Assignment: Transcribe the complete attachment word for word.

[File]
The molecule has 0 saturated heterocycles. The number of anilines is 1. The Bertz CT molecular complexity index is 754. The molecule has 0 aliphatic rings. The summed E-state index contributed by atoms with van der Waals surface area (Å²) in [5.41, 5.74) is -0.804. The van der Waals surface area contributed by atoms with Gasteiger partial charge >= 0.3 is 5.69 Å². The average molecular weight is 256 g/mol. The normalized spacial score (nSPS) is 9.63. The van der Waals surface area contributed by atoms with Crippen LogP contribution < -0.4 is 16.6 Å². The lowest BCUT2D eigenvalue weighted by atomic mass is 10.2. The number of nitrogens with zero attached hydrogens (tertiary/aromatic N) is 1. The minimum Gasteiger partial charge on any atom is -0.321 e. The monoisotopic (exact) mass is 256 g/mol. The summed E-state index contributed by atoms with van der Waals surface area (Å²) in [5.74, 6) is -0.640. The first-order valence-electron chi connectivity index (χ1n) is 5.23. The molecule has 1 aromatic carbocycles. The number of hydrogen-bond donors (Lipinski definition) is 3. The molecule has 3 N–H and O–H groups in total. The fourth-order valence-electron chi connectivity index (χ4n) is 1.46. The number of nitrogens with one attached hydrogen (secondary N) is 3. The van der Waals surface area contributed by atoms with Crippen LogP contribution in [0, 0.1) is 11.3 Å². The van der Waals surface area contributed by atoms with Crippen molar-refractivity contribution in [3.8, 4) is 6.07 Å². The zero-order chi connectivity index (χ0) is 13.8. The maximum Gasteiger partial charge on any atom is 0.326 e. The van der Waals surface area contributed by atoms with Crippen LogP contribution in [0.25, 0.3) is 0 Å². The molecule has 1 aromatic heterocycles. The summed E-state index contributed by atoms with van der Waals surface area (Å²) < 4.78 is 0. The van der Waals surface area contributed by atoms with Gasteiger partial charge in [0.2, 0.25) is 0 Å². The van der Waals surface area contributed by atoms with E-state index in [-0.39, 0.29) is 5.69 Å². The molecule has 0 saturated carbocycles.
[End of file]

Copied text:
The molecule has 0 saturated heterocycles. The number of anilines is 1. The Bertz CT molecular complexity index is 754. The molecule has 0 aliphatic rings. The summed E-state index contributed by atoms with van der Waals surface area (Å²) in [5.41, 5.74) is -0.804. The van der Waals surface area contributed by atoms with Gasteiger partial charge >= 0.3 is 5.69 Å². The average molecular weight is 256 g/mol. The normalized spacial score (nSPS) is 9.63. The van der Waals surface area contributed by atoms with Crippen LogP contribution < -0.4 is 16.6 Å². The lowest BCUT2D eigenvalue weighted by atomic mass is 10.2. The number of nitrogens with zero attached hydrogens (tertiary/aromatic N) is 1. The minimum Gasteiger partial charge on any atom is -0.321 e. The monoisotopic (exact) mass is 256 g/mol. The summed E-state index contributed by atoms with van der Waals surface area (Å²) in [5.74, 6) is -0.640. The first-order valence-electron chi connectivity index (χ1n) is 5.23. The molecule has 1 aromatic carbocycles. The number of hydrogen-bond donors (Lipinski definition) is 3. The molecule has 3 N–H and O–H groups in total. The fourth-order valence-electron chi connectivity index (χ4n) is 1.46. The number of nitrogens with one attached hydrogen (secondary N) is 3. The van der Waals surface area contributed by atoms with Crippen LogP contribution in [0, 0.1) is 11.3 Å². The van der Waals surface area contributed by atoms with Crippen molar-refractivity contribution in [3.8, 4) is 6.07 Å². The zero-order chi connectivity index (χ0) is 13.8. The maximum Gasteiger partial charge on any atom is 0.326 e. The van der Waals surface area contributed by atoms with Crippen LogP contribution in [0.25, 0.3) is 0 Å². The molecule has 1 aromatic heterocycles. The summed E-state index contributed by atoms with van der Waals surface area (Å²) < 4.78 is 0. The van der Waals surface area contributed by atoms with Gasteiger partial charge in [0.2, 0.25) is 0 Å². The van der Waals surface area contributed by atoms with E-state index in [-0.39, 0.29) is 5.69 Å². The molecule has 0 saturated carbocycles.